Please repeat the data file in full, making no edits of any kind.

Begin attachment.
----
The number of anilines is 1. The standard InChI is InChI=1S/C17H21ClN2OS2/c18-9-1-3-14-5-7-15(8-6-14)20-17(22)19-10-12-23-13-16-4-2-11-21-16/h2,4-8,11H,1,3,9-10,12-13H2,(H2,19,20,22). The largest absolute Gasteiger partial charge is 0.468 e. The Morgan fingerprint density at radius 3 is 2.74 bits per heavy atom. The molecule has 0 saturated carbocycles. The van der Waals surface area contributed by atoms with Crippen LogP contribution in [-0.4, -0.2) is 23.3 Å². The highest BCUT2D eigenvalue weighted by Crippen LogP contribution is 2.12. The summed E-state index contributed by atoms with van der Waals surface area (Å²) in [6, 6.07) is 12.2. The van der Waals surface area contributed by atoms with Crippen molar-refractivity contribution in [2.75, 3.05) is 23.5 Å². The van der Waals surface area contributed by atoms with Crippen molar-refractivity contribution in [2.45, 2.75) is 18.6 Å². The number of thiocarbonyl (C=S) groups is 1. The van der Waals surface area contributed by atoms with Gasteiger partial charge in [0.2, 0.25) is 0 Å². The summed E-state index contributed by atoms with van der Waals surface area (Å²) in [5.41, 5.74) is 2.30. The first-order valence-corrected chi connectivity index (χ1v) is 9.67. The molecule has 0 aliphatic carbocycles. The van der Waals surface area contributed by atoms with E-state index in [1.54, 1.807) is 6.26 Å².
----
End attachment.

The number of anilines is 1. The standard InChI is InChI=1S/C17H21ClN2OS2/c18-9-1-3-14-5-7-15(8-6-14)20-17(22)19-10-12-23-13-16-4-2-11-21-16/h2,4-8,11H,1,3,9-10,12-13H2,(H2,19,20,22). The largest absolute Gasteiger partial charge is 0.468 e. The Morgan fingerprint density at radius 3 is 2.74 bits per heavy atom. The molecule has 0 saturated carbocycles. The van der Waals surface area contributed by atoms with Crippen LogP contribution in [-0.4, -0.2) is 23.3 Å². The highest BCUT2D eigenvalue weighted by Crippen LogP contribution is 2.12. The summed E-state index contributed by atoms with van der Waals surface area (Å²) in [6, 6.07) is 12.2. The van der Waals surface area contributed by atoms with Crippen molar-refractivity contribution in [2.75, 3.05) is 23.5 Å². The van der Waals surface area contributed by atoms with Crippen molar-refractivity contribution in [2.45, 2.75) is 18.6 Å². The number of thiocarbonyl (C=S) groups is 1. The van der Waals surface area contributed by atoms with Gasteiger partial charge in [0.2, 0.25) is 0 Å². The summed E-state index contributed by atoms with van der Waals surface area (Å²) in [5.41, 5.74) is 2.30. The first-order valence-corrected chi connectivity index (χ1v) is 9.67. The molecule has 0 aliphatic carbocycles. The van der Waals surface area contributed by atoms with E-state index in [1.54, 1.807) is 6.26 Å².